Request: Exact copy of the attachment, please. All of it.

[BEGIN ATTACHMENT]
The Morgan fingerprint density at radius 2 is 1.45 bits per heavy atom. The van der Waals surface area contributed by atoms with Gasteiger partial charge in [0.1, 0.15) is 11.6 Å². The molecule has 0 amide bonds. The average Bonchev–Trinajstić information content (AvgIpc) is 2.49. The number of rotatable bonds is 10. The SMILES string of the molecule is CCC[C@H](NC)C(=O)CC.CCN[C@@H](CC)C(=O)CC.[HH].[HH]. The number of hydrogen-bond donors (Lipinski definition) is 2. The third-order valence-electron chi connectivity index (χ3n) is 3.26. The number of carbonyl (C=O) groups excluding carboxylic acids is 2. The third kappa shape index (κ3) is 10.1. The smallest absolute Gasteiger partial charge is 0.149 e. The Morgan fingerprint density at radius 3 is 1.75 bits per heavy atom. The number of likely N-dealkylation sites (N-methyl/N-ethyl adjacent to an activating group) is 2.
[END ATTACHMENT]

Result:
The Morgan fingerprint density at radius 2 is 1.45 bits per heavy atom. The van der Waals surface area contributed by atoms with Gasteiger partial charge in [0.1, 0.15) is 11.6 Å². The molecule has 0 amide bonds. The average Bonchev–Trinajstić information content (AvgIpc) is 2.49. The number of rotatable bonds is 10. The SMILES string of the molecule is CCC[C@H](NC)C(=O)CC.CCN[C@@H](CC)C(=O)CC.[HH].[HH]. The number of hydrogen-bond donors (Lipinski definition) is 2. The third-order valence-electron chi connectivity index (χ3n) is 3.26. The number of carbonyl (C=O) groups excluding carboxylic acids is 2. The third kappa shape index (κ3) is 10.1. The smallest absolute Gasteiger partial charge is 0.149 e. The Morgan fingerprint density at radius 3 is 1.75 bits per heavy atom. The number of likely N-dealkylation sites (N-methyl/N-ethyl adjacent to an activating group) is 2.